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Networks are dramatically changing the Broadcast industry, but how does this technology apply to live production studios? What are the advantages and pitfalls, and how can network-enabled robotic studios integrate with wider corporate networks?

Networks are everywhere already, aren’t they?

Networks are not exactly new; they’ve been around in one way or another since the US-funded ARPANET in 1969. Ethernet was introduced commercially in 1980 and became a standard in 1983.

To say that networks have been transformative is a monumental understatement. But in broadcasting, and particularly in broadcast studios, they’ve played only a minor role until recently.

In broadcast and across the entire spectrum of content production, digital technology has dramatically changed how we create, process, store and distribute media. Both the consumer and professional worlds have embraced digital media; it’s familiar territory now, but despite these two revolutions (networks and digital media), studio equipment has been largely unaffected by networks.

Networks have played a small role in studios for over a decade, but it’s only now, with broader compatibility and compliance, that the benefits of network-based studio production are becoming widespread.

Merging networks and TV production

Until recently, a typical broadcast facility infrastructure didn’t include studio equipment, which had somehow evolved on its own “island” of technology. It’s not hard to see why: studios are seen primarily as creative places, not technical, despite having some of the most sophisticated technology in the entire facility. Another reason was that early robot networks used an industrial variant of Ethernet, which wasn’t compatible with corporate networks. Even when the robot networks became compliant, isolation from the corporate world was already established.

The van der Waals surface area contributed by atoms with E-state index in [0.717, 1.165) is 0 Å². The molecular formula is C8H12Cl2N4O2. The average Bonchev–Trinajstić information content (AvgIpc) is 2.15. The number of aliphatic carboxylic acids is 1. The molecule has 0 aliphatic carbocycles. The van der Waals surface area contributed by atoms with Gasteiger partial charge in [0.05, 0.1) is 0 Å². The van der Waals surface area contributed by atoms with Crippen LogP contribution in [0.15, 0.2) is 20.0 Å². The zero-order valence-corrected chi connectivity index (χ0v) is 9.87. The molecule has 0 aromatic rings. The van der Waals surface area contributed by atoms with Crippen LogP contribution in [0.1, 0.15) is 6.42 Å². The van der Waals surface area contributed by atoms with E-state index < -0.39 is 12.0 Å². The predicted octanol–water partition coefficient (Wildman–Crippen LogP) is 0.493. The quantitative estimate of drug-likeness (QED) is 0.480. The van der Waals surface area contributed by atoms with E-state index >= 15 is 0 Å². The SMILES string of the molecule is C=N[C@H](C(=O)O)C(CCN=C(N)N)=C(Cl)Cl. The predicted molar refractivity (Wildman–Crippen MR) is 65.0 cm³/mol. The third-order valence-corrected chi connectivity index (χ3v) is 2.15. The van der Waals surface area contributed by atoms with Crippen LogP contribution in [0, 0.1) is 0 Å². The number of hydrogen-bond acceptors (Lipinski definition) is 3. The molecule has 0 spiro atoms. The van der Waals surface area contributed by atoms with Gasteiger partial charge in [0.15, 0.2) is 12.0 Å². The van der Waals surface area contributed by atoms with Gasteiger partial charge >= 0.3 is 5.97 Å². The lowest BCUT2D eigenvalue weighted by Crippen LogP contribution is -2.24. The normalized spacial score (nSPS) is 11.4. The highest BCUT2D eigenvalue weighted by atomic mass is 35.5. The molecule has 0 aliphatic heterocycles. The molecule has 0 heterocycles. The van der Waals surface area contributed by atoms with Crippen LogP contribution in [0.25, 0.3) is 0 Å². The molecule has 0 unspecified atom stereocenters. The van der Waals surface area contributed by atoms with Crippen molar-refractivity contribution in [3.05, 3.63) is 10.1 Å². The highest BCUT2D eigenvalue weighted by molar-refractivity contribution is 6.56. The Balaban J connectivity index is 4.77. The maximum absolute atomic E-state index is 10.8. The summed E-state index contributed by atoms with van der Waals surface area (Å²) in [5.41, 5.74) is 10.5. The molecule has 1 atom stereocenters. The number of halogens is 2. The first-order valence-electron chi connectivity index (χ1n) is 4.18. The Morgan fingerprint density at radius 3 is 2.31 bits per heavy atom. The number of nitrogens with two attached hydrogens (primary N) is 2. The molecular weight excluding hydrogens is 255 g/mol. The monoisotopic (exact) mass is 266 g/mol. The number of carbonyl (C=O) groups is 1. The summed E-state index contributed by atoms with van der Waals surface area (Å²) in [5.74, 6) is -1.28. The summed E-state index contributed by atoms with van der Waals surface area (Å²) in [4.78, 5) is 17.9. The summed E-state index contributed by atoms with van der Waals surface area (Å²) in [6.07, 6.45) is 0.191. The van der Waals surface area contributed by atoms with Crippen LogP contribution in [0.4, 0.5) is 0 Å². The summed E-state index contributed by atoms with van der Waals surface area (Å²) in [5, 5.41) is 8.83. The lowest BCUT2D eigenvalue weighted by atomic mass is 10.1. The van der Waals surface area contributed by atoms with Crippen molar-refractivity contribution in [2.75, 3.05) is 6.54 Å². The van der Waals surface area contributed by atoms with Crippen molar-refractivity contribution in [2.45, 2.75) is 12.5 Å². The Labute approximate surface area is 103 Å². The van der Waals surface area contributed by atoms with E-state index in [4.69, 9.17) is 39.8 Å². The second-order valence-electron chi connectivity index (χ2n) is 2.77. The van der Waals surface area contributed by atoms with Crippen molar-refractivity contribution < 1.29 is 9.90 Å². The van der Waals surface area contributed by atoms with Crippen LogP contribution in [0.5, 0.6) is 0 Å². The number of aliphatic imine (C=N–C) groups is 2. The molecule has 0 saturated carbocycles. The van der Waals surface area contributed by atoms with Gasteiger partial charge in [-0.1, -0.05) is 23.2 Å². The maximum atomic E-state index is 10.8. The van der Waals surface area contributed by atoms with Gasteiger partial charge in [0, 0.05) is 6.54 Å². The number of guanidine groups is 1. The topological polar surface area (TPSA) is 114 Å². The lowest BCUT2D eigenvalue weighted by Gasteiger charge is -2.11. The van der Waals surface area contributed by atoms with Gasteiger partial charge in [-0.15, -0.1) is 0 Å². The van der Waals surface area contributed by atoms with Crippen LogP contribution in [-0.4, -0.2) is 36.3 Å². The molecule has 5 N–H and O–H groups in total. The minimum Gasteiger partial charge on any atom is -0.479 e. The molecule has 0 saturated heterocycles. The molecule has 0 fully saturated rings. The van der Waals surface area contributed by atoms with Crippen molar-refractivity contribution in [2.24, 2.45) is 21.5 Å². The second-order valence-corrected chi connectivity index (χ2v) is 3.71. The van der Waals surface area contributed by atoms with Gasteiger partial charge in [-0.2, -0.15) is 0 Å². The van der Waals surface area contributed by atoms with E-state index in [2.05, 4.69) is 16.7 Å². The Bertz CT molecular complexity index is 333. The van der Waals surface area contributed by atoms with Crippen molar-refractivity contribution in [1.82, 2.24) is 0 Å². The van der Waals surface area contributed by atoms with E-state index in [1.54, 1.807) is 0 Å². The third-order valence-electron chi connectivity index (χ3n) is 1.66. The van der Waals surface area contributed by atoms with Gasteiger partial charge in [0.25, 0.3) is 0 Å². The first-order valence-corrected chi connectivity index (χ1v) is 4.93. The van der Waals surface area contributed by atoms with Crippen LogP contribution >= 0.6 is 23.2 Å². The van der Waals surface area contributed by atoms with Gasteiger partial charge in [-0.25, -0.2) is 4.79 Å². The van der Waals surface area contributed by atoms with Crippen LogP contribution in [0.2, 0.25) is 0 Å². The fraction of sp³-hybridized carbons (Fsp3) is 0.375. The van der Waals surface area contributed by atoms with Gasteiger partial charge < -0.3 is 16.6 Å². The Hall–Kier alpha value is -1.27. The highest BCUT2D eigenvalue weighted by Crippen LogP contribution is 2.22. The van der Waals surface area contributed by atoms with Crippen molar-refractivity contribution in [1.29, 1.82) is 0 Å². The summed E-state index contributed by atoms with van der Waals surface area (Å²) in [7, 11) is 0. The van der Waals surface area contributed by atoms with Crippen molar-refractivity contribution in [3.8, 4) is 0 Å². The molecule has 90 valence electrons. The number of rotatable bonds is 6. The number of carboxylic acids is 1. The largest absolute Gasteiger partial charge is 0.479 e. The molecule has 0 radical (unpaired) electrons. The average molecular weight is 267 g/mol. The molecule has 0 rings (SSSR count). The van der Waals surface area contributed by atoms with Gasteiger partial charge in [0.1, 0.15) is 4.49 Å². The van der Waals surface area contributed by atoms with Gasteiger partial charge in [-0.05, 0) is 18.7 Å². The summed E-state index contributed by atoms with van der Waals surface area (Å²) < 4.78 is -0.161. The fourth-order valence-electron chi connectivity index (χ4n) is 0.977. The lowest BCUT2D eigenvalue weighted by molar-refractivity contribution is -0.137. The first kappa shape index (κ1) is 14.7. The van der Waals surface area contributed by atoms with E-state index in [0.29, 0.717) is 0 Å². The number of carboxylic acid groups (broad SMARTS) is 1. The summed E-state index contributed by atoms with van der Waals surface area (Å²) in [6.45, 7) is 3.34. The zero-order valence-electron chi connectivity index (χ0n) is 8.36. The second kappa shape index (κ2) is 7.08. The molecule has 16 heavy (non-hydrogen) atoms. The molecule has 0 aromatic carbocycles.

This is all changing…

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Discover how Vinten technology guides can help you leverage AI and machine learning in robotic broadcast studios with practical advice and actionable insights.

What’s covered?

Part 1: Software architecture in the digital studio age

Explore the benefits of AI automation, including enhanced accuracy and streamlined operations, and gain a glimpse into future trends such as responsive presenter settings and voice-controlled robotics.

Part 2: AI and the future of robotic studios

Look at the benefits of transitioning to IP-based solutions and address challenges in enterprise network integration. Demonstrate real-world applications of network-friendly systems and discuss the potential of cloud-based broadcasting.

Part 3: Doing more with less – empowering the studio control room team

Provides comprehensive insights into how AI-driven automation can streamline studio setup, optimize real-time performance, enhance productivity with voice prompting and presenter tracking.

Part 4: Making robots more creative on-air

Learn how AI technology overcomes current limitations, generates smoother camera movements, and enables new production possibilities, empowering creative professionals to innovate in live studio environments.
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